By Jennifer McRae

DENVER (CBS4) – Gov. Jared Polis announced on Wednesday that Colorado’s first round of Pfizer COVID-19 vaccinations includes 46,800 in the initial order with a second shipment of 95,600 doses of the Moderna coronavirus vaccine expected just a week after that.

(credit: CBS)

The state will work to distribute the COVID vaccine to Colorado residents in three phases between now and next summer.

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“This vaccine is really the gateway to the end of the pandemic to return to normalcy,” Polis said.

Those phases include these groups:

  • Phase 1: Highest-risk health care workers and individuals
  • Phase 2: Higher-risk individuals and essential workers
  • Phase 3: General public

“We’re saying summer and that is all predicated on having enough for all Coloradoans who want it,” said Scott Bookman, COVID-19 Incident Commander for Colorado.

(credit: CBS)

“It’s going to take everybody working together to make this happen,” said Polis.

The Pfizer vaccine is expected to be approved Dec. 11-14 and shipment will occur in 24 hours. Colorado is expected to receive it between Dec. 13-16.  The Moderna vaccine is expected to arrive in Colorado about 1 week later, between Dec. 20-24.

“We’re ready,” said Polis when talking about Colorado’s anticipation of receiving the vaccine, using Tuesday’s test run as an example.

It had already been determined that eight distribution sites in the state have been identified. Vail Health, one of those sites, took part in a unique exercise to demonstrate exactly how it plans to handle the precious cargo.

From one vial of the mock Covid-19 vaccines pharmacists will reconstitute the vaccine to create five doses per vial at Vail Health Hospital on December 8, 2020.

From one vial of the mock Covid-19 vaccines pharmacists will reconstitute the vaccine to create five doses per vial at Vail Health Hospital on December 8, 2020. (Photo by Helen H. Richardson/MediaNews Group/The Denver Post via Getty Images)

“The first dose will be given and then 25 days later you’ll get a second dose of the vaccine and then 2 weeks later, you’re immune,” said Polis.

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“All doses will be free, and every county will have access to this vaccine. And the initial portion of phase one vaccines will be administered at local public health agencies, hospitals and health care systems. Some of our federally-qualified health centers, and a small number of pharmacies in the longer term, as more vaccine becomes available, you will see these administration sites expand into our rural health centers safety net clinics, doctors offices and then other locations that we need to stand up to ensure that all have access to getting this vaccine,” said Bookman.

The state showed maps of the locations where the vaccines will be stored, which are top secret.

“We will use a combination of National Guard and medical couriers to actually distribute them down to the local level,” said Colorado National Guard Gen. Scott Sherman.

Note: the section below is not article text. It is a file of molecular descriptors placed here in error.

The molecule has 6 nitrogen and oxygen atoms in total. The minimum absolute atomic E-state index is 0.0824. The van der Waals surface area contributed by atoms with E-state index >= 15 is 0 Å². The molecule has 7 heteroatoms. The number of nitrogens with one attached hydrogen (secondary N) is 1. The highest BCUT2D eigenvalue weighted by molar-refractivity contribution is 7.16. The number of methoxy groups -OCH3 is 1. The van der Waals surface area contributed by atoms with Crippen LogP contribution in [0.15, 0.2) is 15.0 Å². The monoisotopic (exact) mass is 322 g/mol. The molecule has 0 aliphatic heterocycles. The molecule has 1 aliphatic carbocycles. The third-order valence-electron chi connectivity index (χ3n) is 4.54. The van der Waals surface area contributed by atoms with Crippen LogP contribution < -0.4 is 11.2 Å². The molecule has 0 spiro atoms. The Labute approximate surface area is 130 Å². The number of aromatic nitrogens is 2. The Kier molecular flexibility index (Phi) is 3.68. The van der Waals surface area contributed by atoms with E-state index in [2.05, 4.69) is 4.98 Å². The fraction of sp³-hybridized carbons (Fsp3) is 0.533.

A Vail Health Hospital technician shows a vial of the mock Covid-19 vaccine on December 8, 2020.

A Vail Health Hospital technician shows a vial of the mock Covid-19 vaccine on December 8, 2020. (Photo by Helen H. Richardson/MediaNews Group/The Denver Post via Getty Images)

Polis also said that everybody will be treated the same when it comes to getting the vaccine, according to the risk factors listed in the three phases.

“Every Coloradan is treated fairly under this. Whether you’re in prison or not, if you’re 67 years old or at risk. Wherever you are, you’ll have access to the vaccine when 67-year-olds have access to the vaccine, so nobody is penalized because they’re incarcerated and of course nobody is given any advantage because they’re incarcerated,” said Polis.

Vail Health Hospital pharmacy technician Rob Brown practices measuring the exact dosage for a mock Covid-19 vaccine in the sterile compounding room in the pharmacy on December 8, 2020.

Vail Health Hospital pharmacy technician Rob Brown practices measuring the exact dosage for a mock Covid-19 vaccine in the sterile compounding room in the pharmacy on December 8, 2020. (Photo by Helen H. Richardson/MediaNews Group/The Denver Post via Getty Images)

Polis reiterated that this vaccine is not going to alleviate the risk of coronavirus, and that Coloradans need to continue precautions.

“So, let’s double down in the next few weeks and months, wear a mask around others, it’s like a 50% effective vaccine that we have today, it reduces your chances by half of getting the virus. Staying six feet from others, don’t have social gatherings outside your household,” said Polis. “This is a marathon, we’re getting there.”

Polis and First Gentleman Marlon Reis recently tested positive for coronavirus and Reis was hospitalized. He has since been released and continues to recover at home.

The state has set up a helpline for COVID-19 vaccine questions at 877-462-2911, as well as a web site at covid19.colorado.gov/vaccine.

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Jennifer McRae